The University of Houston–Clear Lake (UHCL) is a state university, and is a separate and distinct component institution of the University of Houston System. Its campus spans 524-acre in Pasadena, with a satellite campus in Pearland. Founded in 1971, UHCL has an enrollment of more than 8,000 students. The institution will begin offering freshman and sophomore classes in fall 2014.
The university serves students in four academic schools. UHCL offers nearly 90 degree programs: 40 bachelors, 44 masters, and one doctoral. Awarding more than 2,100 degrees annually, the university's alumni base exceeds 50,000.
In 1961, NASA announced that the Manned Spacecraft Center would be located in Houston just off the shores of Clear Lake. Early in the development of the Manned Spacecraft Center, a demand for graduate studies grew within NASA and the nearby space-related industries.
In 1964, the University of Houston (UH) began offering courses in physics, math, and various engineering programs to NASA employees at the Manned Spacecraft Center (MSC). On September 10, 1965, MSC Director Robert R. Gilruth formally requested that the University of Houston give immediate consideration to the establishment of a permanent graduate and undergraduate educational facility in the Clear Lake area. UH President, Philip G. Hoffman, replied that "…it would be difficult for us to be unresponsive to vital needs of the MSC and its staff," but indicated that "the acquisition of appropriate land in the Clear Lake City area would be of crucial importance to this project."
Humble Oil responded by donating 50 acres (200,000 m2) of land in the Clear Lake City development to the University of Houston for the establishment of a permanent undergraduate and graduate facility. A total of 487 acres (1.97 km2) would be donated from the Friendswood Development Corp. to become the University of Houston at Clear Lake City.
In 1968, the Coordinating Board, Texas College and University System authorized the University of Houston to build the Clear Lake Graduate Center (CLGC) on the original 50-acre (200,000 m2). In addition, the Coordinating Board called for the creation of a stand-alone university in Clear Lake to offer upper-division and graduate-level programs adjacent to CLGC. Four years later in 1971, the 62nd Texas Legislature passed House Bill 199 authorizing the creation of the University of Houston at Clear Lake City as a separate and distinct degree-granting institution.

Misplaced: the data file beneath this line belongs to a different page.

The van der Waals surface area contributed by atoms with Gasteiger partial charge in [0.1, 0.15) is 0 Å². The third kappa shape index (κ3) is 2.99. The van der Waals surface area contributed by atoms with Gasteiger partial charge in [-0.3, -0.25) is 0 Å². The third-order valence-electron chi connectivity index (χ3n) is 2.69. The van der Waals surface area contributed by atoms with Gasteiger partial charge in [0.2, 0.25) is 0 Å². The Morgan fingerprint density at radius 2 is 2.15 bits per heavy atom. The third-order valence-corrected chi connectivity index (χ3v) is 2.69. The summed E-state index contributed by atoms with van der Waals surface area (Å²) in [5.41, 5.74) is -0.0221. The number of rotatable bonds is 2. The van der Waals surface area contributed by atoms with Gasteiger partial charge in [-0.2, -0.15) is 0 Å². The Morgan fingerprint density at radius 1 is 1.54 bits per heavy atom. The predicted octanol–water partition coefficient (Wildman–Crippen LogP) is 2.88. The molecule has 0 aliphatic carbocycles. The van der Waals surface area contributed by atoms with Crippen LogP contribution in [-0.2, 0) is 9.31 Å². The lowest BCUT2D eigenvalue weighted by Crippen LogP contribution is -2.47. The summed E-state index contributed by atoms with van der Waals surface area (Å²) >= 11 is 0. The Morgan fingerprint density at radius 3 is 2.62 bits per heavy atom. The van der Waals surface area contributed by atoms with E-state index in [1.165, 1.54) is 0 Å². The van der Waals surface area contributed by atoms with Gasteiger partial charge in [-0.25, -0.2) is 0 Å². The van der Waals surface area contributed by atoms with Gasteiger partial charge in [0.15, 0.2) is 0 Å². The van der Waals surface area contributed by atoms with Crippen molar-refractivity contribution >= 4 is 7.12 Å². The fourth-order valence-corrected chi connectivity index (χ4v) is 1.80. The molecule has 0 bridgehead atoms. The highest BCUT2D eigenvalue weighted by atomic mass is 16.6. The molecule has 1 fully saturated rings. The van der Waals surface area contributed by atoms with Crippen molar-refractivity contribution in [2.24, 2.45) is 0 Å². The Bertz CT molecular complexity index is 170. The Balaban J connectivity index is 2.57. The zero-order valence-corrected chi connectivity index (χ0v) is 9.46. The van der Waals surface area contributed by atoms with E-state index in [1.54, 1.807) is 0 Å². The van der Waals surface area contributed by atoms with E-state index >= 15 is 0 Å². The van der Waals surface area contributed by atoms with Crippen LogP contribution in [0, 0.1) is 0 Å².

The Clear Lake Graduate Center opened in January 1972. The first phase construction of the Bayou Building for the University of Houston at Clear Lake City (UH/CLC) began early in 1974. On June 1, 1974, the Clear Lake Graduate Center facility became part of UH/CLC and took on the name "Arbor Building." The Bayou Building opened in September 1974 and classes began at UH/CLC under the leadership of the institution's founding president, Alfred R. Neumann. The first-class day enrollment was 1,069 students with 60 professors comprised the charter faculty.
In 1977, the 65th Texas Legislature established the University of Houston System that included UH/CLC as a component institution. The University of Houston at Clear Lake City was renamed University of Houston–Clear Lake on April 26, 1983. During the 73rd Texas Legislature in 1973, an unsuccessful attempt was made by the City of Pasadena to change the institution's name to the University of Houston at Pasadena.
In January 2011, Senate Bill 324 was filed in the 82nd Texas Legislature for the institution's downward expansion by adding freshman and sophomore course offerings. The bill was passed and signed into law by Governor Perry on June 17, 2011. The university will begin offering freshman and sophomore classes in fall 2014.
The University of Houston–Clear Lake (UHCL) is one of four separate and distinct institutions in the University of Houston System. The institution is separately accredited, offers its own academic programs and confers its own degrees, and has its own administration. UHCL is a stand-alone university; it is not a branch campus of the University of Houston (UH). Although UHCL and UH are both component institutions of the University of Houston System, they are separate degree-granting universities.
The organization and control of the University of Houston–Clear Lake is vested in the Board of Regents of the University of Houston System. The Board has all the rights, powers, and duties that it has with respect to the organization and control of other institutions in the System; however, UHCL is maintained as a separate and distinct institution.
The president is the chief executive officer of the University of Houston–Clear Lake, and the position reports to the chancellor of the University of Houston System. The president is appointed by the chancellor and confirmed by the Board of Regents of the University of Houston System. As of 1995, the president of the university is William A. Staples. The UHCL administration is located in the Bayou Building.